Theresa May will return to Brussels later to press EU leaders for legally binding changes to the Brexit deal.
The PM will insist the UK will not be “trapped” in the backstop – the plan to avoid the return of Irish border checks should no UK-EU trade deal be in place.
She will say the deal must change if it is to win the support of MPs who urged her to seek “alternative arrangements” when rejecting the deal last month.
However, the EU has repeatedly ruled out changing the withdrawal agreement.
And Mrs May’s visit is being overshadowed by the row over Wednesday’s outburst by Donald Tusk, who declared there was a “special place in hell” for those who campaigned for Brexit without a plan to deliver it.
MPs who backed Leave in the 2016 referendum reacted with anger to the comments, accusing the European Council president of “arrogance”.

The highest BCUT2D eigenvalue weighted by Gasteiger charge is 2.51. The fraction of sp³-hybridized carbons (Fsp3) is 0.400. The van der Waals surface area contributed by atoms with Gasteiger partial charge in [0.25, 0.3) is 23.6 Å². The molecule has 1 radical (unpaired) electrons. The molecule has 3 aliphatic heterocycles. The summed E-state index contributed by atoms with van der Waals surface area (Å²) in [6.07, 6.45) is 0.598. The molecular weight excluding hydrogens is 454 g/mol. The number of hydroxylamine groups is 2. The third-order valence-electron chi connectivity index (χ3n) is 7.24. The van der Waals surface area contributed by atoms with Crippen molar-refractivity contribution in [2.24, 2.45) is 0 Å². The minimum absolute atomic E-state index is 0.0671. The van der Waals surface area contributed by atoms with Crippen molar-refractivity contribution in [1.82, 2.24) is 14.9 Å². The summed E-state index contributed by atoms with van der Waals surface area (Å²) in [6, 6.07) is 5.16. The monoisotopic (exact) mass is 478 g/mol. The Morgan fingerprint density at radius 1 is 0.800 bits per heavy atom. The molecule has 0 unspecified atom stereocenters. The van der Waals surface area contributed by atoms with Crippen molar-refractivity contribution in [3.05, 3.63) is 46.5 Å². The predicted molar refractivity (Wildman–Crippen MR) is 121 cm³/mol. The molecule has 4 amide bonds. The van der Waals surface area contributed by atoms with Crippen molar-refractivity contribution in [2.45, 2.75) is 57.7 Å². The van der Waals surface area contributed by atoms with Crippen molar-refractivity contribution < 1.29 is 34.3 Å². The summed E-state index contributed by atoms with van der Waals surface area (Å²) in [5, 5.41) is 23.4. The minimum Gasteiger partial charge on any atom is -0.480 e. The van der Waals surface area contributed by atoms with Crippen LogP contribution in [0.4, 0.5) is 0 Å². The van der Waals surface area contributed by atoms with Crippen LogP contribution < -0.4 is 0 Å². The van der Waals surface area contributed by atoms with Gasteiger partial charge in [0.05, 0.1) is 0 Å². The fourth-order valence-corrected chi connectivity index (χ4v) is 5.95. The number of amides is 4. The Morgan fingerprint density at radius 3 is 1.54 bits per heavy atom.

Meanwhile, Labour leader Jeremy Corbyn has set out five demands for his party to support a Brexit deal – calling for them to be enshrined as objectives in domestic law.
In a letter to the prime minister, he said Labour wants a UK-wide customs union, close alignment with the single market, “dynamic alignment” on rights and protections, “clear commitments” on participation in EU agencies and funding programmes and “unambiguous agreements” on the detail of future security arrangements.
He said Labour did not believe that “simply seeking modifications to the existing backstop terms is a credible or sufficient response” to the scale of defeat suffered by Mrs May on her deal last month.
Mr Corbyn added that EU leaders had been clear that changes to the political declaration were possible if a request was made by the UK government “and if the current red lines change”.